Just inside the door to AMC’s trails workshop in Pinkham Notch, N.H., there’s a battered wood tool bench with a faded logo spray-painted on its side: a pair of double-bit axes forming a cross. Actual axes and ax heads cover the bench’s surface. Many are rusted and missing handles; others feature jagged shards of wood sprouting from their eyes. Alex DeLucia, AMC’s volunteer trails program manager, has offered to show me how he revives these antiques, a process called rehanging an ax. But first he starts with a history lesson.
The ax heads DeLucia has collected, some dating back to the heyday of New England logging, made their way to Pinkham Notch via many routes. He found the ax he plans to rehang today in his father’s garage more than a decade ago. Others came from local antique shops and tool barns, places with which DeLucia and his predecessors have developed relationships.
AMC doesn’t invest time and care in vintage axes for nostalgia’s sake, although there is some of that. Decades ago, when axes were in higher demand, manufacturers forged the heads from hard steel. That metal yielded the sharp edge necessary to fell a tree but also required care to maintain. Today’s mass-market axes are made from a softer metal that isn’t as brittle but dulls easily.
“They are often the door stops,” DeLucia says of his junk-shop finds. “They’re often rusted, in a bin, in a dark corner.” He makes a habit of carrying a scrap of sandpaper with him while browsing. That way, when he comes across an old ax, he can rub off some of the rust to reveal clues etched in the metal. A date, a weight, or a brand name such as Collins, Kelly, or Snow & Neally can tell him whether he’s found an ax worth reviving.
And DeLucia needs a lot of axes. Every first-year AMC trail crew member and campsite caretaker receives a single-bit: a traditional, wedge-shaped ax. One of the staffers’ first tasks is to revive these axes, rehanging them on new handles and sharpening each blade to a razor’s edge. Giving out axes every year has seriously depleted the local supply, so trail crew members now leave at the end of the season with one final assignment: “We task them, when they go back home and back to college, to hunt around and see what they can find,” DeLucia says. Boxes of old single-and double-bit axes have arrived at Pinkham from as far away as Montana.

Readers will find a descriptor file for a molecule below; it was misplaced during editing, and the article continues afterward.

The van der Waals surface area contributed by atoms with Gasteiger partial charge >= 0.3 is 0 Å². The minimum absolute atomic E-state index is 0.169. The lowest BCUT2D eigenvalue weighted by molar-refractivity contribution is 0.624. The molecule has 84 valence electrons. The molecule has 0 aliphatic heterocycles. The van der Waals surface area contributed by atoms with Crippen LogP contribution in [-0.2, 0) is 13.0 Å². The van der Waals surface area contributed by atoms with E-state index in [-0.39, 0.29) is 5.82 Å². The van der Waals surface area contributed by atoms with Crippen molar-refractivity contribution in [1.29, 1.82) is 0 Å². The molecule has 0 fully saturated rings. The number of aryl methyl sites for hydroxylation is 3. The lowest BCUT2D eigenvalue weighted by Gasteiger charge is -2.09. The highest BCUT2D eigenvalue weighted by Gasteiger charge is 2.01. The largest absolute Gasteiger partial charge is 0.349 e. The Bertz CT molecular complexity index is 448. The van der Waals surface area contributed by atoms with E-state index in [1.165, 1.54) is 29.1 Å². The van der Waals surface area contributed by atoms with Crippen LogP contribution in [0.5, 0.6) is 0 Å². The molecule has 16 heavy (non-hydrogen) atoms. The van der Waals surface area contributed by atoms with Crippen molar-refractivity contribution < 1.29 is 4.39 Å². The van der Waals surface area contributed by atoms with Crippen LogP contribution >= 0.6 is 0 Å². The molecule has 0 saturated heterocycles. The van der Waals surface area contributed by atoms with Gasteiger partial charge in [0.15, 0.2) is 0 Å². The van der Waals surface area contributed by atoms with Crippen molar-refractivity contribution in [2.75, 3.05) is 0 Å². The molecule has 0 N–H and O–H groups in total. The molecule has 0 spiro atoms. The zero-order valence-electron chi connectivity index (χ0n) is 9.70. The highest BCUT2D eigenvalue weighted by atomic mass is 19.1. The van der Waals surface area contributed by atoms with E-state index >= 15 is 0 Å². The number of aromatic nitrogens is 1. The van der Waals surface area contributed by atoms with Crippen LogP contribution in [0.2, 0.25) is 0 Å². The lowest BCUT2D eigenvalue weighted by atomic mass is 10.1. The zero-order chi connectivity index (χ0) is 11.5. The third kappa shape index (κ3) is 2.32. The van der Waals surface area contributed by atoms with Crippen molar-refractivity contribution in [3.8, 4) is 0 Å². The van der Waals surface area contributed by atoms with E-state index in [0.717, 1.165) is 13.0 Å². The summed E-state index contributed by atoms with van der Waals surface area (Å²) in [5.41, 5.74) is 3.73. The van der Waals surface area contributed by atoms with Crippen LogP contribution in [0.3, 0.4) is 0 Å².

Double-bits, which have two blades and look a little like the Batman symbol, are reserved for trail crew members who return for a second year. DeLucia tells me the story of his own first double-bit ax, which he received when he was promoted to project coordinator for AMC’s trails department. A predecessor had found the ax head in a tool shop in rural Maine and rehung it. That staffer passed it to his successor, and she, in turn, passed it to DeLucia, who used it for years until the head cracked. The retired ax hung on a wall at Camp Dodge, AMC’s volunteer trails center, for several years until a former campsite caretaker started dabbling in metalsmithing.
“He took that tool and reforged it, like [in] Lord of the Rings,” DeLucia says, laughing at the memory. Suddenly the ax was back in circulation. I don’t see it during my visit for a good reason: It’s out in the field with this year’s project coordinator.
DeLucia picks up a different double-bit ax then pauses to gather his emotions. “This ax once belonged to a friend who has since passed away. He was a young kid.” A moment later, DeLucia continues: “It’s tough. He did volunteer crews at Camp Dodge as a teen, and then he worked for the Randolph Mountain Club’s trail crew, and he worked in the Pinkham kitchen. This was Joe’s ax.” Each ax has a story, some more personal than others.
DeLucia picks up his own single-bit ax and turns it over in his hands. “We describe the ax as a living thing,” he says. “The personal connection and intimacy of people and this tool is reflected in the naming of the parts of the ax.” Those elements include head, cheeks, eye, neck, throat, foot, toes, heel, and butt. DeLucia’s ax head gleams a shiny silver, the cheeks defined by arced bevels on either side. He sharpens the blade after every use with a small, disc-shaped whetstone that he carries into the backcountry.
“It’s an incredibly efficient tool,” DeLucia says. “You can be just as efficient, and in some cases more efficient, than a chainsaw.” AMC trail crews carry their axes deep into the backcountry while patrolling for blow-downs, covering up to 20 miles a day.
“In [AMC’s] trail program, there is a lot of pride in the ax you have and the care that you give it,” DeLucia says. “Your ax is a reflection of yourself. It’s the only personal tool that you have. All our other tools are shared tools.”
Having covered a brief history of axes at AMC, DeLucia returns to the task at hand. He picks up a broad, rectangular ax head speckled with rust. “We’re going to see what we can do with this one,” he says before heading back into the shop to pick out a handle.
Watch a video about how AMC’s trails staff makes the iconic white-and-green trail signs used throughout New Hampshire’s White Mountains.
Revisit AMC’s volunteer trails hub, Camp Dodge, on the eve of its renovation.
Meet an AMC campsite caretaker who spends the summer on the edge of New Hampshire’s Pemigewasset Wilderness.